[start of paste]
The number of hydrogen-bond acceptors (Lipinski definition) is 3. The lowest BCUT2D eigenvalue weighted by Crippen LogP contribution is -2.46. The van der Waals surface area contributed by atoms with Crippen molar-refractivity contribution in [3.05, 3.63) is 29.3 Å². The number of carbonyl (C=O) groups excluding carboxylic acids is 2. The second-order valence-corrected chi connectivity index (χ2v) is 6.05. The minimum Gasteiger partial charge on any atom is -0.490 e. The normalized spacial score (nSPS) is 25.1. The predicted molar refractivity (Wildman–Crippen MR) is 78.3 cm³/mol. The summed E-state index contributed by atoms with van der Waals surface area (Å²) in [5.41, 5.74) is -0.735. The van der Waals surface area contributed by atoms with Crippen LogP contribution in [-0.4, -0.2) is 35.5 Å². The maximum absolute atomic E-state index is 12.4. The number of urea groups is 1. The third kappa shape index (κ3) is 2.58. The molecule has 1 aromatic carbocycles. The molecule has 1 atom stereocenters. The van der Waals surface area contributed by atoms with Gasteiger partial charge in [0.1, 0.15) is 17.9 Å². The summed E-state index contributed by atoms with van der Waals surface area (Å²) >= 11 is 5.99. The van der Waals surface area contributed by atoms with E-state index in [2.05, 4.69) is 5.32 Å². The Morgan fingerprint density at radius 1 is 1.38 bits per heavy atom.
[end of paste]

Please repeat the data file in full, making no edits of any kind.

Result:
The number of hydrogen-bond acceptors (Lipinski definition) is 3. The lowest BCUT2D eigenvalue weighted by Crippen LogP contribution is -2.46. The van der Waals surface area contributed by atoms with Crippen molar-refractivity contribution in [3.05, 3.63) is 29.3 Å². The number of carbonyl (C=O) groups excluding carboxylic acids is 2. The second-order valence-corrected chi connectivity index (χ2v) is 6.05. The minimum Gasteiger partial charge on any atom is -0.490 e. The normalized spacial score (nSPS) is 25.1. The predicted molar refractivity (Wildman–Crippen MR) is 78.3 cm³/mol. The summed E-state index contributed by atoms with van der Waals surface area (Å²) in [5.41, 5.74) is -0.735. The van der Waals surface area contributed by atoms with Crippen LogP contribution in [-0.4, -0.2) is 35.5 Å². The maximum absolute atomic E-state index is 12.4. The number of urea groups is 1. The third kappa shape index (κ3) is 2.58. The molecule has 1 aromatic carbocycles. The molecule has 1 atom stereocenters. The van der Waals surface area contributed by atoms with Gasteiger partial charge in [0.1, 0.15) is 17.9 Å². The summed E-state index contributed by atoms with van der Waals surface area (Å²) >= 11 is 5.99. The van der Waals surface area contributed by atoms with E-state index in [2.05, 4.69) is 5.32 Å². The Morgan fingerprint density at radius 1 is 1.38 bits per heavy atom.